Reporting on FAA Reauthorization

By Sandy K. Johnson

Two issues certain to emerge during the complex reauthorization of the Federal Aviation Administration: a proposal to privatize the air traffic control system and an increase in passenger facility charges.

Current authorization expires Sept. 30, and stakeholders are stirring. Rep. Bill Shuster, chairman of the House Transportation and Infrastructure Committee, has floated reforms that would remove the air traffic control system from FAA jurisdiction to a private not-for-profit corporation.

The devil is in the details, airline experts told reporters at a National Press Foundation briefing. Peter Dumont, president and CEO of the Air Traffic Control Association, said moving the air traffic control system from public to private control, including shifting 15,000 employees, would take at least two years if approved.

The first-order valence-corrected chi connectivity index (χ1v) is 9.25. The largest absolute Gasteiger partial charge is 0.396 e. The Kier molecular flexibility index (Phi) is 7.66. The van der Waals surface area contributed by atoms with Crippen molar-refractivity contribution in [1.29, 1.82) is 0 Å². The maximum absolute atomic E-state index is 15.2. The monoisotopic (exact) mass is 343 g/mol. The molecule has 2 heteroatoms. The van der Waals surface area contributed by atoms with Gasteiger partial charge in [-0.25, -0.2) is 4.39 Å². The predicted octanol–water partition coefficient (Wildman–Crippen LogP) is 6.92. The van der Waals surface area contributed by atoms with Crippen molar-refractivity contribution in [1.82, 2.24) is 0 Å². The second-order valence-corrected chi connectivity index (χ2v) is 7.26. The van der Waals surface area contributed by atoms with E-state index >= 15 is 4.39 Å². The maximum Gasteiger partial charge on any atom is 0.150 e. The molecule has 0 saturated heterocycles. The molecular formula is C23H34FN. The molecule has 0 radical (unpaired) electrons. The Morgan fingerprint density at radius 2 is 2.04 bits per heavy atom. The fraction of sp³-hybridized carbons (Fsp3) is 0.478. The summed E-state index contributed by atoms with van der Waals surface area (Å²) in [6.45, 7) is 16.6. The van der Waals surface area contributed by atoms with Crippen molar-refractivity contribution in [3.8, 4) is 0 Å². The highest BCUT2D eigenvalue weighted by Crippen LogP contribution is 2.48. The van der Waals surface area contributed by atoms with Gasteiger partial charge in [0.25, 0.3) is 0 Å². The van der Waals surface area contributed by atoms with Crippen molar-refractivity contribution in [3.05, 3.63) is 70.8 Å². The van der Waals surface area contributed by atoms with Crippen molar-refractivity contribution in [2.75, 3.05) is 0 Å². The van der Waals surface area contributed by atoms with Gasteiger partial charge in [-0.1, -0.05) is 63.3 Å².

Lorraine Howerton, senior director of government relations for the U.S. Travel Association, said the passenger facility user fee of $4.50 hasn’t been changed since 2000, crippling airport modernization as the number of air travelers rises.

Brad Van Dam, senior vice president for government relations at the American Association of Airport Executives, urged an increase in the fee to $8.50 with an index for inflation. He noted that airlines oppose the fee increase even as they rake in billions for baggage and other user fees. He said airports have a $15 billion backlog of airport improvement projects.

One thing seems certain: Nothing will be settled by Sept. 30. There will be many, many extensions. The last reauthorization was extended 23 times over the course of more than four years. Labor issues were the sticking point back then.

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